Context

India has invited the Brazilian President to be a guest of honour for Republic Day 2020. It is also a good opportunity for focusing on intra-BRICS partnership and trade.

Future of the BRICS

  • To move towards multi-polarity: This was set up as a move towards greater multi-polarity; hence the spread across three continents and both hemispheres.
    • Infirmities in the group: The BRICS combination accounts for about one-third of global output, but a glance at the GDP t and growth rates will show the infirmities of the group.
    • Differences in GDP: In terms of GDP, China occupies the second position; India the fifth; Brazil the ninth; Russia the 11th; and South Africa the 35th.
    • Differences in growth rate: In terms of growth rates, China grew at 6%; India at 4.5%, Russia 1.7%, Brazil 1.2% and South Africa 0.1%.
    • Both politically and economically, Brazil and South Africa have been the laggards in recent years. But there are certain similarities as well.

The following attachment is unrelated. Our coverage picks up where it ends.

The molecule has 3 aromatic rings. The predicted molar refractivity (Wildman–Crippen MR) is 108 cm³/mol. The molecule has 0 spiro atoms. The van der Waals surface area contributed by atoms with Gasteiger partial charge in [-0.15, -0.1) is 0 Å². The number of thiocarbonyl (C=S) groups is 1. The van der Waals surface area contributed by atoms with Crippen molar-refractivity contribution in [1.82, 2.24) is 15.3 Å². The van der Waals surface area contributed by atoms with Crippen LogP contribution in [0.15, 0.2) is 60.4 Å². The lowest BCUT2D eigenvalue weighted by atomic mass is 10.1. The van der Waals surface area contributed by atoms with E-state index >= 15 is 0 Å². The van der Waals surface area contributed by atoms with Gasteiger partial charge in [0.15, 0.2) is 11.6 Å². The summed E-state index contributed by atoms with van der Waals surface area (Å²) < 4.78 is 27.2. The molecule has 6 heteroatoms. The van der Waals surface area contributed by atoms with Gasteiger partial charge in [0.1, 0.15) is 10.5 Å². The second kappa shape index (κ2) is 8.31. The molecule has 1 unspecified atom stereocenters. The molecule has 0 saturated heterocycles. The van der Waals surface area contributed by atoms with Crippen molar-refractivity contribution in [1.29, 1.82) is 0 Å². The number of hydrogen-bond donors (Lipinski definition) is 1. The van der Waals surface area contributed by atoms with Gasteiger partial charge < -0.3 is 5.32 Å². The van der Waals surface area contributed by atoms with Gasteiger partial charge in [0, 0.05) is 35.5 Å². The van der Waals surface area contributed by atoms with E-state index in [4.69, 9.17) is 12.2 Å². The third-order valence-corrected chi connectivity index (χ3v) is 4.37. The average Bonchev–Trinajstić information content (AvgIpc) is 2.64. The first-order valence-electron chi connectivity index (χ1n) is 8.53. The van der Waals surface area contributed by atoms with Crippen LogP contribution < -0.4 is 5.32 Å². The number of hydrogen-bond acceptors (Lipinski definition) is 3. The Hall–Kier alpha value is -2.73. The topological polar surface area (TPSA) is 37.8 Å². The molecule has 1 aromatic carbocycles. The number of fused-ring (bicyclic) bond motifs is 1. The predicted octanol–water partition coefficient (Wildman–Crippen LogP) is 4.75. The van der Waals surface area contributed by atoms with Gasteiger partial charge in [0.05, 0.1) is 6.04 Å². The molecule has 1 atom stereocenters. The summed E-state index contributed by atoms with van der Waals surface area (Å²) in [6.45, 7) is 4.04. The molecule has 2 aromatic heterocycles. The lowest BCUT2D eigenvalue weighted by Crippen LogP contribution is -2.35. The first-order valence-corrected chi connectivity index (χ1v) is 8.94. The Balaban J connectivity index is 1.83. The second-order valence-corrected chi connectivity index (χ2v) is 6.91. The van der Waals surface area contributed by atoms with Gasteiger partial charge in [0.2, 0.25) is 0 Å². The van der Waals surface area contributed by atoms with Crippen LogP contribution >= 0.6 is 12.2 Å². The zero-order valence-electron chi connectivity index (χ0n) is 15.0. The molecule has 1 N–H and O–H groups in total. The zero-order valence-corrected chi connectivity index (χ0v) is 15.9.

• Similarities in the group: Each country has different economic and political leverage and its own burden of domestic and external issues.
    • Decision-making structure: They all share the benefits of autonomous decision making.
    • Non-affiliation: The members of the group have non-affiliation with any binding alliances.
    • Informal structure: The group’s informal structure is an advantage for coordination among the most influential non-Western countries.
  • Challenges to the survival of the group: The BRICS group can survive only if its members maximise their congruencies to the extent possible. Following are the challenges to the existence of the group-
    • The growing intensity of Sino-Russian ties.
    • The pro-American leanings in Brazil.
    • The socio-economic difficulties of South Africa after nine years under the controversial Jacob Zuma.
    • India’s many difficulties with China, including its abstention from the Regional Comprehensive Economic Partnership.

Achievement of the grouping

  • New Development Bank: The main achievement of BRICS is the New Development Bank, with each country contributing equally to its equity.
    • The bank has so far financed over 40 projects at a cost of $12 billion.
    • The BRICS countries are also developing a joint payments mechanism to reduce foreign trade settlements in U.S. dollars.
  • BASICS: An offshoot of the group, dealing with climate change, is BASIC (BRICS without Russia).